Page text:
The art and music of Western civilization have gone through a transformation that mirrors the modern transformation of community.  Instead of the rich and varied tapestry of art forms and people—the products of subsidiarity—we suffer from a monotonous regularity.  Not to worry, say the foppish multiculturalists; this lack of variance is actually “diversity.”  Diversity, as it resounds through the Dewey camps of education as well as society at large, really means conformity.  

This conformity has resulted from the alien presence known as “man”—a caricature of real men and women that is neither American, nor European, nor of any nation or culture save that of the globalists’ nightmare.  

As some men believe that nations can be created by drawing lines on a map, so many of the celebrities of modern music have embraced the idea that music can be created simply by placing notes on a staff.  As some men have devolved their own national and cultural particularities, some music has preceded apace, glorifying an abstract universal that is alien to any nation or culture.  How fitting that a world that only acknowledges superficial cultural differences and wages war to enforce artificial borders should produce  music that, at best, chirps happily about diversity in Esperanto.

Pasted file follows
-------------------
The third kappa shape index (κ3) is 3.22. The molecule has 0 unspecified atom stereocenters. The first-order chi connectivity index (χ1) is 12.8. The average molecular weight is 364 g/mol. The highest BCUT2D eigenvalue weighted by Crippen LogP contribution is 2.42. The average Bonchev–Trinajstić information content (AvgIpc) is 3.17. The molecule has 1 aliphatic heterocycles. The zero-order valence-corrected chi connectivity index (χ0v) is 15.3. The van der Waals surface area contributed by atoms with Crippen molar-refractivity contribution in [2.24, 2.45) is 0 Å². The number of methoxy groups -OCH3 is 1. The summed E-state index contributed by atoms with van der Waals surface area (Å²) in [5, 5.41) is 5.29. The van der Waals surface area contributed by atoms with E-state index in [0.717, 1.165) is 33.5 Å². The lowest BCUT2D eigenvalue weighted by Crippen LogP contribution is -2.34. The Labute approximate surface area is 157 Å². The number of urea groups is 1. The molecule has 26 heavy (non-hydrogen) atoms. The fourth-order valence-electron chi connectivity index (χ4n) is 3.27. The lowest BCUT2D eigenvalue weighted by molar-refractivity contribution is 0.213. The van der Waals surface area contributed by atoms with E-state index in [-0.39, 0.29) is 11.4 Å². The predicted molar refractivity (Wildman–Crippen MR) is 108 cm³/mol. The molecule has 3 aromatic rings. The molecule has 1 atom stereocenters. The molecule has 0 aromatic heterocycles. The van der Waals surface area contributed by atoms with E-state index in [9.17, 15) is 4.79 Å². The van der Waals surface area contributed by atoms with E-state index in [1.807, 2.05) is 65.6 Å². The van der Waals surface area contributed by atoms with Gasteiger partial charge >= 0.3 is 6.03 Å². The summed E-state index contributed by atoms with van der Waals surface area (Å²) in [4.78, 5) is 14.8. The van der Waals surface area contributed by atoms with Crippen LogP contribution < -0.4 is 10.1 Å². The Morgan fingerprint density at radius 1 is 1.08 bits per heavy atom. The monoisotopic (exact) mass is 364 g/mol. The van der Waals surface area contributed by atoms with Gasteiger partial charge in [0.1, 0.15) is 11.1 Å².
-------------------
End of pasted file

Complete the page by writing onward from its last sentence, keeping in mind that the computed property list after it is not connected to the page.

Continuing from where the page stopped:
In the 19th century, small and functional polities were destroyed by those captivated by the idea of union.  During the 20th century, the world that World War I made safe for bolshevism and Na-zism bred atonality with doctrinaire autonomy, creating a new and uniformly mediocre type of music.  As central planners in every clime liberated the tapestry of civilization by unraveling it, composers of the McModern school cast aspersions on the very sense of cultivation necessary for any real diversity in art.  

Spurious systems of order, such as 12-tone music, and caricatures of choice and freedom, such as Dada art and “chance music,” began to make the formal and harmonic devices that had, for centuries, provided wonderfully rich differentiation appear to be the artistic equivalent of kulaks.